No need for possessions

It wasn’t everyday I went out for an extravagant lunch, but on
this day I went with a group from my department to lift morale, and Sean came,
too.  Despite the call for cheer,
everyone clock watched.  Everyone ordered
fast and ate quickly in time to get back to work within the allocated hour but
Sean and I moved slowly over our meals and conversation.  One by one my colleagues left and by the time
they’d all gone, Sean and I were left alone.
‘How about it?’ Sean said.  His eyes raised, his lips moist.
I thrilled at the thought of such
unspeakable behaviour, the stuff of novels, and fell in.  We booked a room in a hotel over the road
from the shrine.  I even paid the
bill.  Why should the man always pay for
the woman? I reasoned.
‘Possessions,’ Sean told me, ‘weigh
you down.  It’s better to live with
little more than the clothes in your suitcase.’
Sean and his partner lived like this he told me as we peeled off our
clothes and I wondered what she might have thought about my taking possession
of her man on this crisp autumn day near the shrine on St Kilda Road where the
ghosts of soldiers long dead once gathered. 
It was a small room in a low cost
hotel with only a view of the sides of office buildings but the sheets were
crisp and clean and privacy was guaranteed. 
He bedded me without ceremony.  In those days I operated on remote control
much of the time, a woman disappointed in her relationships, and in her chosen
career as a social worker; a woman who had wanted to help people but found
herself in need of help instead.  I did
not know this at the time. At the time I thought only of how wicked I had
become and what excuses I could offer back at work.
Nina, the deputy social worker,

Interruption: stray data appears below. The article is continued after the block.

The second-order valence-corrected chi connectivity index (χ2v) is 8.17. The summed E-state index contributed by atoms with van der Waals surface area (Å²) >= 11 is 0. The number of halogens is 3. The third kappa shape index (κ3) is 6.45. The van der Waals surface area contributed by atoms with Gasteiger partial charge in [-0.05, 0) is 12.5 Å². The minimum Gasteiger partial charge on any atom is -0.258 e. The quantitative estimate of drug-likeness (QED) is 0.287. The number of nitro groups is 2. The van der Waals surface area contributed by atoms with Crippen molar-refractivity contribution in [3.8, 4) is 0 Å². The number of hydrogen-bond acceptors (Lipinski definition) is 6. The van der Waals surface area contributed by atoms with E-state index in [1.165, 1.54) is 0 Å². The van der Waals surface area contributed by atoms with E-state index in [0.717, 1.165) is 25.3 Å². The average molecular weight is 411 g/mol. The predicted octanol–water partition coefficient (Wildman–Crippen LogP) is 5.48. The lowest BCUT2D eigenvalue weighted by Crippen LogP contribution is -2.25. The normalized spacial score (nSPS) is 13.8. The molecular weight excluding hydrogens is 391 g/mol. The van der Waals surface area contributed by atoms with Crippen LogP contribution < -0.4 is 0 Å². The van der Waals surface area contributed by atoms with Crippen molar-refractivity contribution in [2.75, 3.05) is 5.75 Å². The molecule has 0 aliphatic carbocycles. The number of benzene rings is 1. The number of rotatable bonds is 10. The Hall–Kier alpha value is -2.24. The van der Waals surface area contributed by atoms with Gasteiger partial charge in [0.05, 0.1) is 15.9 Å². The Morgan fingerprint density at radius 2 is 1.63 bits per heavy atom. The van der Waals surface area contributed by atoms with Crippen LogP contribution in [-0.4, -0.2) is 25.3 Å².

called me into her office the next day, not long after I had arrived, a little
less bold than the day before when I made the decision to leave a message with
the secretary to say I’d fallen ill after lunch and would not be in for the
rest of the day.
‘You can’t do things like that,’ Nina
said.  She did not buy the line I had
been ill the day before.  She’d been with
us at lunch.  She’d seen me stay behind
with Sean.  He also failed to return to
work, but she was too polite to put two and two together, other than to tell me,
it must not happen again. 
Within a week, I resigned my job at
the hospital.  Not because of Nina or
Sean or that stolen afternoon but because I could no longer tolerate the idea
of being a handmaiden to the doctors who saw social workers as their secretarial
assistants in matters of health benefits and first port of call on where to go after
discharge when a person is too old or frail to go home alone.  This was not what I had studied for.
As for Sean, I never saw him again,
but his name popped up ten years later when a Commonwealth policeman knocked on
my door. 
‘Do you know a Sean McCloud?’ he
asked.  I nodded my head and he told me
the story.  For the several years now, they
had been investigating a certain Peter Hill, alias Sean McCloud, wanted by the
Canadian police for extortion.  Interpol
were on the lookout and they had contacted Sean’s ex-colleagues. 
‘Did you know he was not a qualified social
worker?’ the policeman asked.  I shook my
Sean was an imposter who took on
professional disguises wherever he travelled as a way of funding his life style,
the policeman told me.  He lived off the
largesse of others.  He took possession
of their possessions and left them wondering.